Warmers or Lesson Starters are quick activities used at the beginning of a lesson to get students warmed-up and ready to learn.
They are useful to help students relax and feel comfortable in the classroom; they help promote a fun learning environment and can be a good way to help new students familiarize themselves with one another. By allowing everyone to take part in a relaxed atmosphere warmers promote a general sense of confidence in the individual student’s abilities.
They can also be used to introduce the theme of a lesson.
Note that warmers are best used informally so don’t turn them into competitions. They are there just to get the class thinking and to introduce a subject and not there to test the students. If a student, therefore, gets an answer wrong there’s nothing wrong in this – just move on and let the game continue.
Try and make the warmer related to the lesson. Here we present a list of quick, easy warmers which can easily be adapted to the theme of the lesson. And remember, although these are often teacher led you can have more student involvement but getting the students to play the central role.
Who/What/Where Am I?
Select a famous person and have the class ask questions until they discover who it is. Do the same but make it an object. Do the same and make it a place!
Select a semantic field and write it on the board. Say out loud a word from that field then throw a ball (or small cushion, etc…) to a student. Whoever catches it must give another word which is part of the semantic field.
Another ball game is throwing the ball and whoever catches it must say a word which begins with the last letter of the previous word (see Pig – Goat.)
The teacher can pretend to have a problem and quickly get the students to shout out good advice to you:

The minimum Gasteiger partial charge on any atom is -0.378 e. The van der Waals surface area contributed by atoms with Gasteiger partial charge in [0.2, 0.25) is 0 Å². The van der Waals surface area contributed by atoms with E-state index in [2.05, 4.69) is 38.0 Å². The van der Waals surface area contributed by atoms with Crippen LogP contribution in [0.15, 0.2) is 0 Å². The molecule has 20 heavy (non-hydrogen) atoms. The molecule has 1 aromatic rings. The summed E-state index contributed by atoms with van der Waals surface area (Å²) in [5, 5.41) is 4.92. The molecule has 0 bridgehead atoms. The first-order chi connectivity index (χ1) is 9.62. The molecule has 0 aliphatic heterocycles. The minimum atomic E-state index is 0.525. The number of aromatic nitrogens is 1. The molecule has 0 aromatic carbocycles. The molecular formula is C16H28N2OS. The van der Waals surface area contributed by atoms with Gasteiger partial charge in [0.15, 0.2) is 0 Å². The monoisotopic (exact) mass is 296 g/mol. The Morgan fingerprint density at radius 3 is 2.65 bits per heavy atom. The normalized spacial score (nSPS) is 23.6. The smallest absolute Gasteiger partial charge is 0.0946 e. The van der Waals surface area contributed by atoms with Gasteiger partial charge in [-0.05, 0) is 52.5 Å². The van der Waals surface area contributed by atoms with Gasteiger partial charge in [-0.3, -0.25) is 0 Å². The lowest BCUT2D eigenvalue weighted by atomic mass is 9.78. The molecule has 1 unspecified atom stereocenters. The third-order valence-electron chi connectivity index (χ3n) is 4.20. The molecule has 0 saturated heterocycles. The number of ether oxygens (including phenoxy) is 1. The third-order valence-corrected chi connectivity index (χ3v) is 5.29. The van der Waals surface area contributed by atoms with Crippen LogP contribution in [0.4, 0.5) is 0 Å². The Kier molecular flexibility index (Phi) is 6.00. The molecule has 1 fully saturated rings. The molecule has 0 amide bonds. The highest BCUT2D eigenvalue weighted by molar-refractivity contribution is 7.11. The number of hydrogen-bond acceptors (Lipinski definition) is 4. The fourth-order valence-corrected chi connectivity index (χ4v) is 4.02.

I’ve got a headache!
– take an aspirin
– lie down
– don’t drink beer!
– work harder
– ask for a raise
– get another job
This is good for practicing numbers. Prepare some flashcards of common items you might buy from the supermarket and write on the back the cost. Hold them up at random and ask the class how much the item costs. See who can get the closest.
Classic game. Look around the class and say, “I spy with my little eye, something beginning with…” and the class needs to guess what you have in mind.
Of course this can be extended to almost anything. If the lesson were about professions you could begin with this game to see what the class already knew or not and to get them warmed up:
I spy with my little eye, a job beginning with S.
Draw a giant asterisk on the board. If the lesson is about sports, for example, ask the students for 8 sports and each one they name you write at the end of an asterisk line. A quick way to get vocabulary from the students.
Simon Says – simple instructions for young learners
Ice Breakers– activities for students to get to know each other.